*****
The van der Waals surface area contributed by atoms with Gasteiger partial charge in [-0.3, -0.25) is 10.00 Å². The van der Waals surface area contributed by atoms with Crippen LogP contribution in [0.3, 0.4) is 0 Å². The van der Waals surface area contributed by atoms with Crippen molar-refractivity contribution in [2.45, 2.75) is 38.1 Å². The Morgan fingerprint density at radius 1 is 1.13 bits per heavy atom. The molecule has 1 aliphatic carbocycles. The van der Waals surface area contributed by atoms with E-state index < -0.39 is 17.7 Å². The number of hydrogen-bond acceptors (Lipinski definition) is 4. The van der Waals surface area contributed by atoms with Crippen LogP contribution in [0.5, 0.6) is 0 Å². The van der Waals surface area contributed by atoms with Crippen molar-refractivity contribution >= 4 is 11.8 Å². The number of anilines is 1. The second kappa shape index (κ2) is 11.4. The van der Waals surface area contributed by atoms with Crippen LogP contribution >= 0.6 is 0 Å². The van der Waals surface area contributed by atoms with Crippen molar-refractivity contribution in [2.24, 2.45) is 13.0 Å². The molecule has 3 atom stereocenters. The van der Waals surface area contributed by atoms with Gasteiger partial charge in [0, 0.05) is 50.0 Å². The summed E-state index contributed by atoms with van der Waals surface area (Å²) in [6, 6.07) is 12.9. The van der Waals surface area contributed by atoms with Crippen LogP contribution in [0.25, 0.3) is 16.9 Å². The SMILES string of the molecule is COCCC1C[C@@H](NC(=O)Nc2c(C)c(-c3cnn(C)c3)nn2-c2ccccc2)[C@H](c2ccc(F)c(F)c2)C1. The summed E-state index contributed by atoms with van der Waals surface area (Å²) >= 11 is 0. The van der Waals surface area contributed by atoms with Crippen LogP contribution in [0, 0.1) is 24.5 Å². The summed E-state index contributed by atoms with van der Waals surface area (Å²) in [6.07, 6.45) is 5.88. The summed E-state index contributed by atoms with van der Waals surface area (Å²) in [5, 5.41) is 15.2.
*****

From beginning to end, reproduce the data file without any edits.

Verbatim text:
The van der Waals surface area contributed by atoms with Gasteiger partial charge in [-0.3, -0.25) is 10.00 Å². The van der Waals surface area contributed by atoms with Crippen LogP contribution in [0.3, 0.4) is 0 Å². The van der Waals surface area contributed by atoms with Crippen molar-refractivity contribution in [2.45, 2.75) is 38.1 Å². The Morgan fingerprint density at radius 1 is 1.13 bits per heavy atom. The molecule has 1 aliphatic carbocycles. The van der Waals surface area contributed by atoms with E-state index < -0.39 is 17.7 Å². The number of hydrogen-bond acceptors (Lipinski definition) is 4. The van der Waals surface area contributed by atoms with Crippen LogP contribution in [0.5, 0.6) is 0 Å². The van der Waals surface area contributed by atoms with Crippen molar-refractivity contribution >= 4 is 11.8 Å². The number of anilines is 1. The second kappa shape index (κ2) is 11.4. The van der Waals surface area contributed by atoms with Crippen LogP contribution >= 0.6 is 0 Å². The van der Waals surface area contributed by atoms with Crippen molar-refractivity contribution in [2.24, 2.45) is 13.0 Å². The molecule has 3 atom stereocenters. The van der Waals surface area contributed by atoms with Gasteiger partial charge in [0, 0.05) is 50.0 Å². The summed E-state index contributed by atoms with van der Waals surface area (Å²) in [6, 6.07) is 12.9. The van der Waals surface area contributed by atoms with Crippen LogP contribution in [0.25, 0.3) is 16.9 Å². The SMILES string of the molecule is COCCC1C[C@@H](NC(=O)Nc2c(C)c(-c3cnn(C)c3)nn2-c2ccccc2)[C@H](c2ccc(F)c(F)c2)C1. The summed E-state index contributed by atoms with van der Waals surface area (Å²) >= 11 is 0. The van der Waals surface area contributed by atoms with Crippen LogP contribution in [0, 0.1) is 24.5 Å². The summed E-state index contributed by atoms with van der Waals surface area (Å²) in [6.07, 6.45) is 5.88. The summed E-state index contributed by atoms with van der Waals surface area (Å²) in [5, 5.41) is 15.2.